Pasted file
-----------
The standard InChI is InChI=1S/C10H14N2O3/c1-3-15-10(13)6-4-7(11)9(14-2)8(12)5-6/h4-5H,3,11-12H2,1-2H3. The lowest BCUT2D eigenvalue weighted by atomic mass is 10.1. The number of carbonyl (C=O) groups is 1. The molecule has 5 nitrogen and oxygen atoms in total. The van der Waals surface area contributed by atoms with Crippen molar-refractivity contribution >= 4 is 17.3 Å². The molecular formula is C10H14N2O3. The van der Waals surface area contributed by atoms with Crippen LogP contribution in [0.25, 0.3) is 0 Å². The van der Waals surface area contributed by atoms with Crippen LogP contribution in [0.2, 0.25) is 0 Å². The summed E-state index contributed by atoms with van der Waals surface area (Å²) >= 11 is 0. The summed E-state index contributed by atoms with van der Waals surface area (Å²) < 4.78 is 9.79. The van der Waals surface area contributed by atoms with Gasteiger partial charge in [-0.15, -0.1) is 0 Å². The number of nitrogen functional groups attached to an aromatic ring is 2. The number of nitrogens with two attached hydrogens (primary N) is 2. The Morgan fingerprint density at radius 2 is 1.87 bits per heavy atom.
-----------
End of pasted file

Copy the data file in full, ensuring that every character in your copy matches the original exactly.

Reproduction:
The standard InChI is InChI=1S/C10H14N2O3/c1-3-15-10(13)6-4-7(11)9(14-2)8(12)5-6/h4-5H,3,11-12H2,1-2H3. The lowest BCUT2D eigenvalue weighted by atomic mass is 10.1. The number of carbonyl (C=O) groups is 1. The molecule has 5 nitrogen and oxygen atoms in total. The van der Waals surface area contributed by atoms with Crippen molar-refractivity contribution >= 4 is 17.3 Å². The molecular formula is C10H14N2O3. The van der Waals surface area contributed by atoms with Crippen LogP contribution in [0.25, 0.3) is 0 Å². The van der Waals surface area contributed by atoms with Crippen LogP contribution in [0.2, 0.25) is 0 Å². The summed E-state index contributed by atoms with van der Waals surface area (Å²) >= 11 is 0. The summed E-state index contributed by atoms with van der Waals surface area (Å²) < 4.78 is 9.79. The van der Waals surface area contributed by atoms with Gasteiger partial charge in [-0.15, -0.1) is 0 Å². The number of nitrogen functional groups attached to an aromatic ring is 2. The number of nitrogens with two attached hydrogens (primary N) is 2. The Morgan fingerprint density at radius 2 is 1.87 bits per heavy atom.